“I hate when college coaches talk to opposing players, particularly before or after game, but tonight I couldn’t help myself,” admitted Toledo Head Coach Tod Kowalczyk. “He is a game-changer. He is an absolute game-changer. I had to stop him when we were going through the line to tell him how much respect I have for him. If he’s not the best defensive player in the country, I don’t know who is.”
It wasn’t just the gaudy box score that made Weber’s performance unforgettable. It was the senior guard’s penchant for making plays in moments that Toledo will not soon forget – ones the Rockets won’t be able to erase from their memories, even if they run the DVDs over with the team bus.
Weber’s masterpiece of basketball theater culminated in two game-altering sequences late in this March Madness-quality slugfest. First, with Weber came up with a steal, then hit a 3-pointer from the right wing off an offensive rebound, to push the Rams in front 73-68 with 4:25 left. It was, at the time, VCU’s largest lead of the game, and a blow that finally wobbled a Rockets team that is a safe bet to ruin a few office pools in March.
November 18, 2014
November 4, 2014
Disclaimer: These photos were taken on a late-model iPhone by an untrained photographer (me) in occasionally sub-standard lighting. We had actual real photographers on site to capture actual professional photos. You’ll see those (probably) Wednesday. This is just a behind-the-scenes preview.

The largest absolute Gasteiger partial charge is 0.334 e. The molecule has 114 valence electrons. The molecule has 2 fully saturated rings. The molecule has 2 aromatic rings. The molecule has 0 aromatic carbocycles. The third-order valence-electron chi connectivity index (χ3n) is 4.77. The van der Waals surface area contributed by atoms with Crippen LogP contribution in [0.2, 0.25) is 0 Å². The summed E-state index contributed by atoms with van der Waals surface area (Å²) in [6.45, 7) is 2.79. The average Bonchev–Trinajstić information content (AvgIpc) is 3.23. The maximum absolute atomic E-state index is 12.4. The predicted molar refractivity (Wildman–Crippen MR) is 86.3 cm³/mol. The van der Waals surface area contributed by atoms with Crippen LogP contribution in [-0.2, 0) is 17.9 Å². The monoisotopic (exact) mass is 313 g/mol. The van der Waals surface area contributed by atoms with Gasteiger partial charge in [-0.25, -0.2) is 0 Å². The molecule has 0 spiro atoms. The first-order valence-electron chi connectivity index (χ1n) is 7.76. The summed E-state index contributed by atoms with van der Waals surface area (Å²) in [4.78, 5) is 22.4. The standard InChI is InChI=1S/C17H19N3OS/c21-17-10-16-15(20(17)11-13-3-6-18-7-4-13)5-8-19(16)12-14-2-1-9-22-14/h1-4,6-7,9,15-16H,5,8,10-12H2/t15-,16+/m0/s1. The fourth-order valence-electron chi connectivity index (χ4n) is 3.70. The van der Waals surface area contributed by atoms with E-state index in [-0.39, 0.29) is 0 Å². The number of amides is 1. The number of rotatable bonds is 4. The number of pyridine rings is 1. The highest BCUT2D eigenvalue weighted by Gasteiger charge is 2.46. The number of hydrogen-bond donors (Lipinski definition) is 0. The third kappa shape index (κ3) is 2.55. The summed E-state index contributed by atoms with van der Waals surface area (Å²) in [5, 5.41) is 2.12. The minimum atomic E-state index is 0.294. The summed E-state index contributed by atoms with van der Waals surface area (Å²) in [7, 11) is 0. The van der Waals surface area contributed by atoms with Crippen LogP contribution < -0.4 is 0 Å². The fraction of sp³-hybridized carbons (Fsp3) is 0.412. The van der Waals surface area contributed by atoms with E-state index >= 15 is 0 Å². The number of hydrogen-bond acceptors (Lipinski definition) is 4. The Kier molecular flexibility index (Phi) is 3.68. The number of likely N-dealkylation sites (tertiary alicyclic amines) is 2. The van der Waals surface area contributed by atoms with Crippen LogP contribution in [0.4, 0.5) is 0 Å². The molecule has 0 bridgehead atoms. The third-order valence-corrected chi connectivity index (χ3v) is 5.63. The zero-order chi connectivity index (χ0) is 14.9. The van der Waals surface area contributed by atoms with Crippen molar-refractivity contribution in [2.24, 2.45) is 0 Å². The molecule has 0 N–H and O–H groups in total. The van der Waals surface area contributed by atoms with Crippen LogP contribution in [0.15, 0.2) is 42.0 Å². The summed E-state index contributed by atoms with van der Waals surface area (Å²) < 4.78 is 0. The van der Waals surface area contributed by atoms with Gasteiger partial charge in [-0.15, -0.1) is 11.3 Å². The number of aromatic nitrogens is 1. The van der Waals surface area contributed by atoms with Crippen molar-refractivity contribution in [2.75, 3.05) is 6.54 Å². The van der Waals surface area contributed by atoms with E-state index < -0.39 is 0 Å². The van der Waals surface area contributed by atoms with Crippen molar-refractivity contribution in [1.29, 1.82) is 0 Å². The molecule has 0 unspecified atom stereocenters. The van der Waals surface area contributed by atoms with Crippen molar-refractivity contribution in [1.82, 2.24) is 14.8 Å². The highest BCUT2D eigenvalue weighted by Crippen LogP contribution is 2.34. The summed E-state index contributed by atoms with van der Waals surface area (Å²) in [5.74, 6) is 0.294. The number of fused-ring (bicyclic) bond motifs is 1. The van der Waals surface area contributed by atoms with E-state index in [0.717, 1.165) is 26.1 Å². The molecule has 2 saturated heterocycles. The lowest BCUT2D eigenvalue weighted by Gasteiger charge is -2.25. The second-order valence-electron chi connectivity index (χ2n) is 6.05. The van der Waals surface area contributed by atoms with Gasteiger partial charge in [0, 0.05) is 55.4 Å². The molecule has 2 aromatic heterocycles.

October 28, 2014
You may have noticed, but Melvin Johnson is a pretty outgoing dude. The way he plays, his aerodynamic haircut, the naming of his floaters, it’s all part of his personality. That’s why we thought he’d be perfect for the latest installment of our “Mic’d Up” series. Here’s Melvin during Sunday’s post-scrimmage autograph session.
October 27, 2014
Men's Basketball Black and Gold Scrimmage, Briante Weber, JeQuan Lewis, Johnny Williams, Justin Tillman, Melvin Johnson, Michael Gilmore, Mo Alie-Cox, Shaka Smart, Terry Larrier, Treveon Graham Leave a comment
RICHMOND, Va. – It certainly didn’t feel like a scrimmage, what with the stands full of black and gold-clad fans, the pep band in mid-season, bar-raising form, and players crashing into the benches for loose balls.
VCU Coach Shaka Smart put his 2014-15 team on display Sunday night in the annual intra-squad Black and Gold Scrimmage at the Verizon Wireless Arena at the Stuart C. Siegel Center. A crowd of 4,855 poured in to have a look, and they likely came away with plenty to talk about – and that’s without even talking about the basketball. It was an event with regular-season appeal, two weeks early.
On the floor, fans were treated to an up-and-down pace and some new faces, as well as a few familiar players who were anything but old hat.
Here are a few takeaways from the game, a 73-63 win for the Gold team, led by JeQuan Lewis and Briante Weber.
1-VCU fans are ridiculous in the best way possible. Much was made of last year’s Black and Gold Scrimmage audience of nearly 3,200. That’s pretty impressive for a intra-squad scrimmage. The first two schools I worked at in college athletics would’ve changed their mascots to the Fightin’ CPAs for a REGULAR SEASON crowd of 3,200 at one of their games. But 4,800? Are you serious? That’s better than the average attendance of seven Atlantic 10 Conference schools last year and just a shade below George Mason’s average crowd from 2013-14.